Christopher Sundita’s Salita Blog “is dedicated to his thoughts about the language situation and the over 160 languages in the Republic of the Philippines.” His “obligatory introductory post” says:

Salita is a Tagalog word. Its meanings include word, speech, talk/speak and language. I wanted a word that not only reflects the subject of this blog, but also something that is found in a number of Philippine languages. So far, I have found six more; Ilokano (sarita), Kapampangan (salita), Pangasinan (salita), Rinconada Bikol (sarita), Botolan Sambal (halita), and Tina Sambal (salita).

(If I’m reading my Tagalog dictionary aright, it’s pronounced /salitá’/, with stress on the second /a/ and a final glottal stop.) Chris is a man after my own heart; the bio at the end of his essay “Languages or Dialects?” says: “He is fluent in English, Tagalog, French, and Spanish and has a working knowledge of other languages like Japanese, Bikol, Ilocano, Korean, Portuguese, Catalan, Italian, Cebuano, Hiligaynon, Hindi and others.” I wish him luck in his study of linguistics, and I hope he’ll update the blog regularly—there are recent entries on Christmas and New Year greetings in various Phillippine languages and a very interesting entry on noun markers in Waray-Waray and other languages.
I found his blog via a typically meaty post at Sauvage Noble, which uses the discovery of Chris’s blog as a springboard for a discussion of Sanskrit loans in Tagalog, including a transcription of a pop song (!) about such loans.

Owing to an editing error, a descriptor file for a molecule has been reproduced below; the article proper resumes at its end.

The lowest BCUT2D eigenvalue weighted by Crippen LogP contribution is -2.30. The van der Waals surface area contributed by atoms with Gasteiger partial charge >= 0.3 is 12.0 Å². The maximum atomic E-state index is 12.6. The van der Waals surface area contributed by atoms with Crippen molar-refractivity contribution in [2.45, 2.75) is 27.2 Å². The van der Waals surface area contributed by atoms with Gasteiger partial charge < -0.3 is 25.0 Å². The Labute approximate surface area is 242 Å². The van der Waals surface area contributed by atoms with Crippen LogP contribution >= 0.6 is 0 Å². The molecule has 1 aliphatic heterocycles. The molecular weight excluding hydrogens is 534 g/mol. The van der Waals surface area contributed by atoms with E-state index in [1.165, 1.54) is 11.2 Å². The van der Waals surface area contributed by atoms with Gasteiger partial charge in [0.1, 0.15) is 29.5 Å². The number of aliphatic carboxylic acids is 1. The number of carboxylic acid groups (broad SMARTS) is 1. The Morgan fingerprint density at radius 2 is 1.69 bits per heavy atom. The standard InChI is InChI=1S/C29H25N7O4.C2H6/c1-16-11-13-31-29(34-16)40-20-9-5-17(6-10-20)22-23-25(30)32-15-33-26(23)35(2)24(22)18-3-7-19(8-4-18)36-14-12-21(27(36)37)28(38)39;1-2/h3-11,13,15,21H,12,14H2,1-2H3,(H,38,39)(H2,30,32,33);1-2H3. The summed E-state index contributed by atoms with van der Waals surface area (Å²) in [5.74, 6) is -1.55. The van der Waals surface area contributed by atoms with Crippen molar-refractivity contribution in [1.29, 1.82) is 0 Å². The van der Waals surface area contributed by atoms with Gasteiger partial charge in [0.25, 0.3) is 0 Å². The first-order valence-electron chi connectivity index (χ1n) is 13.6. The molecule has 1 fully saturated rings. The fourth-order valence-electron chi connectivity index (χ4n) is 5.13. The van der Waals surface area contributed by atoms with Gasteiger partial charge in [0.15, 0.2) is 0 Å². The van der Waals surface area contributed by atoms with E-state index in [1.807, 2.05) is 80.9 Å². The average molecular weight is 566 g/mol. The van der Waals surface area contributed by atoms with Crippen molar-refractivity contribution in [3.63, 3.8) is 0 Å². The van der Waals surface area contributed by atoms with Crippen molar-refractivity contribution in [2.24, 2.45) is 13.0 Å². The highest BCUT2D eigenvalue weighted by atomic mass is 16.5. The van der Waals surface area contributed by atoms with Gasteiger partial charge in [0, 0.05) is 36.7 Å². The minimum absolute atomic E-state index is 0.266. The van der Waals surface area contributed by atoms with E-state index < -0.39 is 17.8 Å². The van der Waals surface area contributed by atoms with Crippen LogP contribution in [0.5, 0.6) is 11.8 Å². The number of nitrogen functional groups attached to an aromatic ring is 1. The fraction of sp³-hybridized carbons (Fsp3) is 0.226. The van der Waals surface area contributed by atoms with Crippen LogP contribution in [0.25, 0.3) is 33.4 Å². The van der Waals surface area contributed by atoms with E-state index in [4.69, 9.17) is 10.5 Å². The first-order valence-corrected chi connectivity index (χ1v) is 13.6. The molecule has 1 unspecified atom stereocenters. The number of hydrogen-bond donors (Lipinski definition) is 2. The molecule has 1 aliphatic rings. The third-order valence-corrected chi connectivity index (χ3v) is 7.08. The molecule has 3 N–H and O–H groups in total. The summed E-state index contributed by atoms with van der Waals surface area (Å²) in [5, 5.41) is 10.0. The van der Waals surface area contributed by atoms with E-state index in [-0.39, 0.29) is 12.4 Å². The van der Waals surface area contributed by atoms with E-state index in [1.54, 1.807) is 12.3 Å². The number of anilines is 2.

1. Michael Farris says

    oops, I’d meant to mention this blog to you before a time or two and usually something got in the way. Glad you found it and enjoy it as much as I do.

  2. Well, I could have found it the way Sauvage Noble did, via my own comment section, but somehow I never clicked on Chris’s name and checked out his site.

  3. Thanks for the plug, Language Hat. 😀 I’ve posted an entry about something that’s been on my mind lately.
    And I didn’t know you read my blog, Mike. Glad you enjoy it.

  4. Nice entry! By the way, where is the stress in the name Sundita? I hate not knowing how to pronounce things…

  5. On the second syllable.
    The pronunciation of my surname itself depends on what language you’re speaking.
    American English: [s@n’diR@] (I let /R/ represent the tap that Americans usually do)
    Tagalog: [sun’di:ta?]
    Sundita used to be Lundete [lun’dE:tE?] before the US Army misread my great-grandfather’s handwriting in WWI.

  6. Aha! Glad I asked. I love these family-name stories.

Speak Your Mind